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Noninvasive Tests May Miss Breast Cancer, AHRQ Study Finds

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Press Release Date: February 9, 2006

Four common noninvasive tests for breast cancer are not accurate enough to routinely replace biopsies for women who receive abnormal findings from a mammogram or physical examination, according to a study released today by HHS' Agency for Healthcare Research and Quality (AHRQ).

Today's report is the second from AHRQ's new Effective Health Care Program, which compares the effectiveness of different treatments for health conditions. The report finds that each of the four tests—magnetic resonance imaging, ultrasonography, positron emission tomography scanning, and scintimammography—would miss a significant number of cases of cancer, compared with immediate biopsy for women at high-enough risk to warrant evaluation for breast cancer.

Mammography and physical examination are both used to detect the possibility of breast cancer. A woman receiving an abnormal mammogram or physical examination needs further confirmation to determine whether cancer is present. Currently, confirmation is recommended through a tissue biopsy, either by surgical excision or needle sampling.

Only about one in five women currently getting a biopsy for an abnormal mammogram or breast examination has breast cancer. The need for confirmation of the mammogram means some 80 percent of women with an abnormal mammogram must undergo the biopsy procedure, even though they ultimately prove not to have cancer. Accurate noninvasive tests could reduce the number of women needing to undergo a biopsy.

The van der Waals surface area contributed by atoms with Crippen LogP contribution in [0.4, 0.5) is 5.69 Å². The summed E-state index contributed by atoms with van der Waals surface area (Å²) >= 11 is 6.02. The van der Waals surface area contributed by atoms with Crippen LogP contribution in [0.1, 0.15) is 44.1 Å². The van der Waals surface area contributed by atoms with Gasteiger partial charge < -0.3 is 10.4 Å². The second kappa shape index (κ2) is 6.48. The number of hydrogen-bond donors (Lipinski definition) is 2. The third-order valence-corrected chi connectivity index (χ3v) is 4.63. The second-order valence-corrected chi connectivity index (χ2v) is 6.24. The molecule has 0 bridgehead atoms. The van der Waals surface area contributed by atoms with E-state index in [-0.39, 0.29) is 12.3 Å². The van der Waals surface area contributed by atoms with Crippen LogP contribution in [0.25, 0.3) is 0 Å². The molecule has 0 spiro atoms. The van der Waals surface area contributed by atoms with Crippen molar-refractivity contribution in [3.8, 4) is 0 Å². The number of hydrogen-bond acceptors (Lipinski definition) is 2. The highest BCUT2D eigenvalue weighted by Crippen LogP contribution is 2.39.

However, AHRQ's Comparative Effectiveness Review, Effectiveness of Noninvasive Diagnostic Tests for Breast Abnormalities, indicates that four common tests would miss about 4 percent to 9 percent of cancer cases among women testing negative who have average risk for the disease, with potentially more missed cancers among women at higher risk.

"So many women today undergo biopsies only to learn they do not have breast cancer. Hopefully, noninvasive tests can continue to improve so that in the future, there will be a viable alternative to biopsy," said AHRQ Director Carolyn M. Clancy, M.D. "But early and accurate diagnosis of breast cancer is crucial, and at this time, biopsies remain the most effective technique when mammography or physical examination reveals a potential problem."

The four tests reviewed in the study, and their results, were:

  • Magnetic resonance imaging (MRI)—MRI images are created by recording signals generated after radio frequency excitation of nuclear particles exposed to a strong magnetic field. Typically for breast imaging, dedicated breast coils (used to generate the magnetic field) are used—a woman lies prone with her breasts in close proximity to the coils. A contrast agent is given intravenously to highlight concentrations of blood vessels (e.g., around a tumor). For every 1,000 women who had a negative MRI, about 962 would have avoided an unnecessary biopsy, but 38 would have missed cancers.
  • Ultrasonography—Ultrasound uses high-frequency sound waves that reflect at boundaries with different acoustic properties (e.g., between fatty breast tissue and a fluid-filled cyst). Typically, a woman would lie in a supine position with her arm behind her head, and an ultrasound transducer is placed on her breast. Ultrasound accuracy is strongly dependent on the skill of the operator. No intravenous injections are necessary. For every 1,000 women who had a negative ultrasound test, about 950 women would have avoided an unnecessary biopsy, but 50 women would have missed cancers.